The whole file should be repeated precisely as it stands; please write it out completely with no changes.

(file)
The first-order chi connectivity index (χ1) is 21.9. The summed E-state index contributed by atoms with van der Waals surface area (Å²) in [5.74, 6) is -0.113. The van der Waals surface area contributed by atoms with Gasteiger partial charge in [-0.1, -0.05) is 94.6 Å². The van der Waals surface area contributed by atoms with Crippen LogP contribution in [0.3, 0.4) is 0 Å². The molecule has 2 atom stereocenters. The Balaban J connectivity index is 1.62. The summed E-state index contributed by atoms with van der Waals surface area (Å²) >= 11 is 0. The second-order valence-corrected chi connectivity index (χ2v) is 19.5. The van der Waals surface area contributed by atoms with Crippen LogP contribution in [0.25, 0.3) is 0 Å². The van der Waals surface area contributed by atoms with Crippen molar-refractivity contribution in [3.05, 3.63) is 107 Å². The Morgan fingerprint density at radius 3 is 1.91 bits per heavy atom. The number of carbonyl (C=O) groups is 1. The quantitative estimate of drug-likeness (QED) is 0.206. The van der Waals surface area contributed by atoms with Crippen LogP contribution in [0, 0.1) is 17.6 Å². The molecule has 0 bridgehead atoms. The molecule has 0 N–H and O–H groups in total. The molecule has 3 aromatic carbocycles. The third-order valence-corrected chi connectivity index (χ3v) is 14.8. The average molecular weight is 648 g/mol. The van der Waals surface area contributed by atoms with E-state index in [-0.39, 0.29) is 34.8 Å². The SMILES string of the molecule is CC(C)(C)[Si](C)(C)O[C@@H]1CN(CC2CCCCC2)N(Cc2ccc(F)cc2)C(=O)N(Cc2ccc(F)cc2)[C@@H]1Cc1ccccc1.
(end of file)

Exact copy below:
The first-order chi connectivity index (χ1) is 21.9. The summed E-state index contributed by atoms with van der Waals surface area (Å²) in [5.74, 6) is -0.113. The van der Waals surface area contributed by atoms with Gasteiger partial charge in [-0.1, -0.05) is 94.6 Å². The van der Waals surface area contributed by atoms with Crippen LogP contribution in [0.3, 0.4) is 0 Å². The molecule has 2 atom stereocenters. The Balaban J connectivity index is 1.62. The summed E-state index contributed by atoms with van der Waals surface area (Å²) >= 11 is 0. The second-order valence-corrected chi connectivity index (χ2v) is 19.5. The van der Waals surface area contributed by atoms with Crippen LogP contribution in [0.25, 0.3) is 0 Å². The van der Waals surface area contributed by atoms with Crippen molar-refractivity contribution in [3.05, 3.63) is 107 Å². The Morgan fingerprint density at radius 3 is 1.91 bits per heavy atom. The number of carbonyl (C=O) groups is 1. The quantitative estimate of drug-likeness (QED) is 0.206. The van der Waals surface area contributed by atoms with Crippen LogP contribution in [0, 0.1) is 17.6 Å². The molecule has 0 bridgehead atoms. The molecule has 0 N–H and O–H groups in total. The molecule has 3 aromatic carbocycles. The third-order valence-corrected chi connectivity index (χ3v) is 14.8. The average molecular weight is 648 g/mol. The van der Waals surface area contributed by atoms with E-state index in [-0.39, 0.29) is 34.8 Å². The SMILES string of the molecule is CC(C)(C)[Si](C)(C)O[C@@H]1CN(CC2CCCCC2)N(Cc2ccc(F)cc2)C(=O)N(Cc2ccc(F)cc2)[C@@H]1Cc1ccccc1.